Ernie Hudson's character was great. I really enjoyed his scenes with Eric. You wanna compare them to Batman and Gordon but that's not entirely accurate. They're something different, but something just as good. 

The villains were, well, they were bad guys. We knew they were bad because they started off doing the most atrocious thing and spend the rest of the movie laughing about it. Sometimes that's all you need for a movie, and seeing as we had to be behind the leading man killing them off one by one in poetic ways, I suppose that's all we needed. It's not my favorite plot device, but I do love me a good revenge story. 

The big bad, it was bugging me so much that I knew his voice but not his face. Turns out he voiced an iconic villain from my childhood, Scroop, from Treasure Planet. I find that hilarious. He basically spent this movie prancing around doing everything for aesthetic reasons, including having a cabinet of swords. I think half the Vampire: The Masquerade cliches are a result of him alone, and that's just beautiful. 
I wanted to know more about the evil lady. Villainous couples who love each other very much and love being evil to other people are one of my favorite tropes. So it was nice to see her like, lounging around and doing weird stuff with eyeballs and him never being cruel to her. They were awful to other people, but not each other. 

I'm also happy the cat didn't die. 

There's something about the way the flashbacks were edited that ended up implying something I don't think they intended to imply. Since the flashbacks to what happened to Shelly are shown so much, and from Eric's POV, it seems to imply that the bad guys raped him too. I know they probably didn't intend that, but that's what it looked like in the film. There's probably an essay to be written about traditional and non-traditional masculinity in this movie. 

Relevant note, my roommate is from Detroit. He loves it when films are set in Detroit. I had never heard of Devil's Night before, which he had to explain to me, as it's a big premise of this film. It sounds horrifying. 

Hopefully my roommates and I will watch more movies this weekend. I'm busy with work and so are they, but we're trying to watch more this weekend too.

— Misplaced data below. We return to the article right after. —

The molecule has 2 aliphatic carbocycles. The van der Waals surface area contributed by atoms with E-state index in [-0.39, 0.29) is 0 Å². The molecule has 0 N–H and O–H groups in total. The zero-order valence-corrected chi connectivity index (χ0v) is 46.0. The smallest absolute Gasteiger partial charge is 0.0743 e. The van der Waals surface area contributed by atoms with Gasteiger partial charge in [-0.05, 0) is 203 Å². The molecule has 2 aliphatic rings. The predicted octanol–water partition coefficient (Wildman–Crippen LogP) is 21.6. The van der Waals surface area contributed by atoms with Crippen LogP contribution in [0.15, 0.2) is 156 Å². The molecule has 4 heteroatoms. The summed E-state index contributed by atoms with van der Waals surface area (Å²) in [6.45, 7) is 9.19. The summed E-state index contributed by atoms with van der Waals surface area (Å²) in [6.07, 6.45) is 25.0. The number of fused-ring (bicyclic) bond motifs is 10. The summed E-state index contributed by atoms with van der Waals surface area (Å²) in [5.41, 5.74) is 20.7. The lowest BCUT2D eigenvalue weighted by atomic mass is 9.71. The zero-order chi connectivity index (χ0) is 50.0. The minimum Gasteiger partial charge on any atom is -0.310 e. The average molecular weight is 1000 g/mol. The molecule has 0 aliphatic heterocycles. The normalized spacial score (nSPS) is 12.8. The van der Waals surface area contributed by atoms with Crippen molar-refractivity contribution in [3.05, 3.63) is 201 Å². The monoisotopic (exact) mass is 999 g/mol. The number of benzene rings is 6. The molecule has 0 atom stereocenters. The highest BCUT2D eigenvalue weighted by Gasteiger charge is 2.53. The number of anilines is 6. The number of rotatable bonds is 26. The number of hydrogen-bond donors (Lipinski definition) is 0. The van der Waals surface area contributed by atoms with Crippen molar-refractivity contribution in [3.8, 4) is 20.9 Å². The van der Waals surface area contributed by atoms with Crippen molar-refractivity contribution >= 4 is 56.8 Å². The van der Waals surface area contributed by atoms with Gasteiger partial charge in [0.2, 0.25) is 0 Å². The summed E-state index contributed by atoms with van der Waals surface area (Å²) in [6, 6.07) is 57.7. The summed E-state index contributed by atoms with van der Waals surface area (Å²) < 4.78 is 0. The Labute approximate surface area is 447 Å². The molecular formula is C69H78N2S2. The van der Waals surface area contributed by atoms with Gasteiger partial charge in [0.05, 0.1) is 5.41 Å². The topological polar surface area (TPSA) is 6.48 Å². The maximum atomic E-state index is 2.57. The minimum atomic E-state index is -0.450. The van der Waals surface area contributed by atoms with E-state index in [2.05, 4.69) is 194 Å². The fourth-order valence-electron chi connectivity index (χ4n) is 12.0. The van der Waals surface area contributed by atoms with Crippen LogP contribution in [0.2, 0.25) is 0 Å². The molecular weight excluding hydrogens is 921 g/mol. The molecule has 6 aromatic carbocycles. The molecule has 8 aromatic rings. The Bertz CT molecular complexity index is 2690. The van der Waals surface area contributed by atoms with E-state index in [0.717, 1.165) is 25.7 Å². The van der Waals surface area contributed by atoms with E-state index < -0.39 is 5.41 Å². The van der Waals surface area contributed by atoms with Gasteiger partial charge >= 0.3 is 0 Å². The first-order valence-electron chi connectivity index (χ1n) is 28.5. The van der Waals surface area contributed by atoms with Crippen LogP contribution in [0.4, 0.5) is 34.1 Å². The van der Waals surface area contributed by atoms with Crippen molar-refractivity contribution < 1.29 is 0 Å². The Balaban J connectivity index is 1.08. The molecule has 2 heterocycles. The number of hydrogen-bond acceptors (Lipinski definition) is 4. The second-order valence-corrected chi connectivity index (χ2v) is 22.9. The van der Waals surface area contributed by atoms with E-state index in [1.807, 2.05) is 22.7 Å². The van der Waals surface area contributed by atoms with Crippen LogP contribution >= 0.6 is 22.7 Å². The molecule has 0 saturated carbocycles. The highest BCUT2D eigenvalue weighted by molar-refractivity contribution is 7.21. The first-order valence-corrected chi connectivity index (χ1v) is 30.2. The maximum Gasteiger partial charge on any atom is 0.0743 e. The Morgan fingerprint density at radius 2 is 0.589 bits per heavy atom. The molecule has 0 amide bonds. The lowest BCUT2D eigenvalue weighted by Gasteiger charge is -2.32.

aunt_zelda: (Default)
Eh, I dunno. This wasn’t a bad movie. It wasn’t exactly good though. It should have been much better.

But I recognize that it was very cheap, they obviously had a lot of limitations, and a lot of critics are (unfairly, I would say) comparing it to last year’s Ex Machina.

The cast is great, like omg, I would have watched a whole miniseries tv show about that cast hanging out together. Rose Leslie, Kate Mara, and Anya Taylor-Joy give really great performances in particular. Everyone acts like they’ve been living together for years, and that feels very comfortable and natural, which is difficult when shooting a movie with actors who have mostly never worked together before. The premise is, ok, not original, but it’s an interesting premise. I wanted more, much more, than I got. (Especially in light of the twist ending that I saw coming a mile away, and you will too, but it didn’t annoy me, it just made me wanna see more!) I liked how the art direction was, how I’m gonna see screenshots and gifs of this movie and be able to identify it compared to other films. This was not a hack job or a “eh, whatever, ship it out” movie. There was thought behind it.

The biggest failing I would say is the script. It just needed more. It felt like a very early draft, almost a rough draft honestly, that needed some heavy workshopping and beefing up in sections. More emphasis on specific relationships, maybe showing us a flashback to Helsinki, just ... more.

Gotta say though, I’m a fan of any film where the male characters are by and large pushovers, cardboard cutouts, weak, easily manipulated, and/or the easiest to kill, whereas the female characters are complex, varied, and overall much harder to kill. It’s a nice change of pace from the usual way movies function, especially sci-fi films. Pretty much all the major plot decisions and actions happen because of women. That’s sadly rare in films.
To me, the worst thing a movie can be is boring. This movie was not that.
To me, the second worst thing a movie can be is incomprehensible. This movie was not that.
To me, the third worst thing a movie can be is insulting or offensive, often in lazy or shock-value ways, the barest minimum of effort to create memorable moments in a script. This movie was absolutely not that.
Perhaps I’m more forgiving than most. I wouldn’t recommend this as a theater watch, but for a Redbox, or Netflix one night? I’d say give it a look if you’re interested by the trailer and cast. It’s worth a look.

tl;dr: robots are here, they’re queer(coded), and they can kill. Too bad the script didn’t deliver enough material on that premise.
aunt_zelda: (Default)
I … I marathoned it all tonight.

My roommate and I were gonna watch like, a few episodes while eating my birthday cake, and call it a night. We’re both very tired, me especially.

And we just … kept going. We couldn’t stop. Around the 4th episode we decided we’d just keep going until we finished.


Also like, pretty scary? I’m not good with horror sometimes and this had me hiding behind a pillow and peeking through my fingers. Hell I even screamed really loudly a few times!

The music. The lighting. The ACTORS. The direction. The writing.

Also, D&D. Gotta love seeing that on tv and done well.

I cried. I laughed. I screamed. I panicked. I cheered.